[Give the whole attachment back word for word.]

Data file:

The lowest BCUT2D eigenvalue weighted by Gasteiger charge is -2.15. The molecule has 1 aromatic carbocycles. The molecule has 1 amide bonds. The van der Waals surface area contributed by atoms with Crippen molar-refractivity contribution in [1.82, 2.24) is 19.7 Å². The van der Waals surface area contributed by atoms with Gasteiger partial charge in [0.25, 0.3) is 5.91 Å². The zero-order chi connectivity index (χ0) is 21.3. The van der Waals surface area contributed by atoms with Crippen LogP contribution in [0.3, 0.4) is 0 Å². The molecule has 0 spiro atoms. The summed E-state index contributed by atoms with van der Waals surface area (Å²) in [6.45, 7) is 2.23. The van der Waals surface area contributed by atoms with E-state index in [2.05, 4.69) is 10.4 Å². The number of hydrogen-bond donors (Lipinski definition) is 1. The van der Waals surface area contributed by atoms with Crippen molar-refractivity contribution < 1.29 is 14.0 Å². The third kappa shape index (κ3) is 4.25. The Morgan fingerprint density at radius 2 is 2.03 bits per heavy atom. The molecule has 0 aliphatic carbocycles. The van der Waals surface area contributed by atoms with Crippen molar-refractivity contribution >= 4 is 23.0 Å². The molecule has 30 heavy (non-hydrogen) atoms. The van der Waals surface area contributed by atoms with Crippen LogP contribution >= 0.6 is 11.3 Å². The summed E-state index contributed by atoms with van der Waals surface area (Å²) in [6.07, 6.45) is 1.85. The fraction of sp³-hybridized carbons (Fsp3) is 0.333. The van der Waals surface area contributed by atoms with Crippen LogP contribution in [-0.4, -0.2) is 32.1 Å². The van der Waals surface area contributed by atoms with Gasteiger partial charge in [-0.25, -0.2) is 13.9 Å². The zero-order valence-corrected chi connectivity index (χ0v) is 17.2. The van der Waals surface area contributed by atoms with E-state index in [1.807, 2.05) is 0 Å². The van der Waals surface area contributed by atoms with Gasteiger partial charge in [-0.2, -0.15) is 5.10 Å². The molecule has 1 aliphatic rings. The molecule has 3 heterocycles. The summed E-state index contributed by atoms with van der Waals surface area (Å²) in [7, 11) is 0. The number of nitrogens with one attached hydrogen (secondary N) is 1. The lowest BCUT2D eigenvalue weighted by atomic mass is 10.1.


The lowest BCUT2D eigenvalue weighted by Gasteiger charge is -2.15. The molecule has 1 aromatic carbocycles. The molecule has 1 amide bonds. The van der Waals surface area contributed by atoms with Crippen molar-refractivity contribution in [1.82, 2.24) is 19.7 Å². The van der Waals surface area contributed by atoms with Gasteiger partial charge in [0.25, 0.3) is 5.91 Å². The zero-order chi connectivity index (χ0) is 21.3. The van der Waals surface area contributed by atoms with Crippen LogP contribution in [0.3, 0.4) is 0 Å². The molecule has 0 spiro atoms. The summed E-state index contributed by atoms with van der Waals surface area (Å²) in [6.45, 7) is 2.23. The van der Waals surface area contributed by atoms with E-state index in [2.05, 4.69) is 10.4 Å². The number of hydrogen-bond donors (Lipinski definition) is 1. The van der Waals surface area contributed by atoms with Crippen molar-refractivity contribution < 1.29 is 14.0 Å². The third kappa shape index (κ3) is 4.25. The Morgan fingerprint density at radius 2 is 2.03 bits per heavy atom. The molecule has 0 aliphatic carbocycles. The van der Waals surface area contributed by atoms with Crippen molar-refractivity contribution >= 4 is 23.0 Å². The molecule has 30 heavy (non-hydrogen) atoms. The van der Waals surface area contributed by atoms with Crippen LogP contribution >= 0.6 is 11.3 Å². The summed E-state index contributed by atoms with van der Waals surface area (Å²) in [6.07, 6.45) is 1.85. The fraction of sp³-hybridized carbons (Fsp3) is 0.333. The van der Waals surface area contributed by atoms with Crippen LogP contribution in [-0.4, -0.2) is 32.1 Å². The van der Waals surface area contributed by atoms with Gasteiger partial charge in [-0.25, -0.2) is 13.9 Å². The zero-order valence-corrected chi connectivity index (χ0v) is 17.2. The van der Waals surface area contributed by atoms with E-state index in [1.807, 2.05) is 0 Å². The van der Waals surface area contributed by atoms with Gasteiger partial charge in [-0.2, -0.15) is 5.10 Å². The molecule has 1 aliphatic rings. The molecule has 3 heterocycles. The summed E-state index contributed by atoms with van der Waals surface area (Å²) in [7, 11) is 0. The number of nitrogens with one attached hydrogen (secondary N) is 1. The lowest BCUT2D eigenvalue weighted by atomic mass is 10.1.